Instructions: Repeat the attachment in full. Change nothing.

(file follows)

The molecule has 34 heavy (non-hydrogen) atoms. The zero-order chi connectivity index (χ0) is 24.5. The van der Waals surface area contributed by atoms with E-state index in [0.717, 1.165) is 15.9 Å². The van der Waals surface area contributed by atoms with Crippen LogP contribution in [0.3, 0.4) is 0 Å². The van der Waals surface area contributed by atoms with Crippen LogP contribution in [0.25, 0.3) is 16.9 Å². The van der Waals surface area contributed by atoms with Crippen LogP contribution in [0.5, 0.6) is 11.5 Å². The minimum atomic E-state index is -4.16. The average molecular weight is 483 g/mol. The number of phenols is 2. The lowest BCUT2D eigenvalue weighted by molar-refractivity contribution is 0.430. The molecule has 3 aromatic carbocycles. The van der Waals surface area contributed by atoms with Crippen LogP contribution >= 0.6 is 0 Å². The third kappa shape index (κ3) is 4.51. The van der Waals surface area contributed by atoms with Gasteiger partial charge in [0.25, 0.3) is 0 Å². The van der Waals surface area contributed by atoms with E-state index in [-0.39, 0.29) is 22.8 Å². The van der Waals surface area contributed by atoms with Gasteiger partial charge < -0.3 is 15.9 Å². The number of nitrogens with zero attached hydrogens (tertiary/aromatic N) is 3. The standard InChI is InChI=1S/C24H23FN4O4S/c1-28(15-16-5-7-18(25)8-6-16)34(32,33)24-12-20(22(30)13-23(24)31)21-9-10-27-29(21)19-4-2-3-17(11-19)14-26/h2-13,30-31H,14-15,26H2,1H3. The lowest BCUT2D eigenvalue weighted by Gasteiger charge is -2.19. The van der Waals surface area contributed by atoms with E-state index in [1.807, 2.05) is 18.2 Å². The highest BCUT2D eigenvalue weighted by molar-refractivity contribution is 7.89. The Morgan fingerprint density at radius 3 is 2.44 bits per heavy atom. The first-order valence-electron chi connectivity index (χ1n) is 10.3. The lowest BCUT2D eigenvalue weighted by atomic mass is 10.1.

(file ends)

The molecule has 34 heavy (non-hydrogen) atoms. The zero-order chi connectivity index (χ0) is 24.5. The van der Waals surface area contributed by atoms with E-state index in [0.717, 1.165) is 15.9 Å². The van der Waals surface area contributed by atoms with Crippen LogP contribution in [0.3, 0.4) is 0 Å². The van der Waals surface area contributed by atoms with Crippen LogP contribution in [0.25, 0.3) is 16.9 Å². The van der Waals surface area contributed by atoms with Crippen LogP contribution in [0.5, 0.6) is 11.5 Å². The minimum atomic E-state index is -4.16. The average molecular weight is 483 g/mol. The number of phenols is 2. The lowest BCUT2D eigenvalue weighted by molar-refractivity contribution is 0.430. The molecule has 3 aromatic carbocycles. The van der Waals surface area contributed by atoms with Crippen LogP contribution >= 0.6 is 0 Å². The third kappa shape index (κ3) is 4.51. The van der Waals surface area contributed by atoms with Gasteiger partial charge in [0.25, 0.3) is 0 Å². The van der Waals surface area contributed by atoms with E-state index in [-0.39, 0.29) is 22.8 Å². The van der Waals surface area contributed by atoms with Gasteiger partial charge < -0.3 is 15.9 Å². The number of nitrogens with zero attached hydrogens (tertiary/aromatic N) is 3. The standard InChI is InChI=1S/C24H23FN4O4S/c1-28(15-16-5-7-18(25)8-6-16)34(32,33)24-12-20(22(30)13-23(24)31)21-9-10-27-29(21)19-4-2-3-17(11-19)14-26/h2-13,30-31H,14-15,26H2,1H3. The lowest BCUT2D eigenvalue weighted by Gasteiger charge is -2.19. The van der Waals surface area contributed by atoms with E-state index in [1.807, 2.05) is 18.2 Å². The highest BCUT2D eigenvalue weighted by molar-refractivity contribution is 7.89. The Morgan fingerprint density at radius 3 is 2.44 bits per heavy atom. The first-order valence-electron chi connectivity index (χ1n) is 10.3. The lowest BCUT2D eigenvalue weighted by atomic mass is 10.1.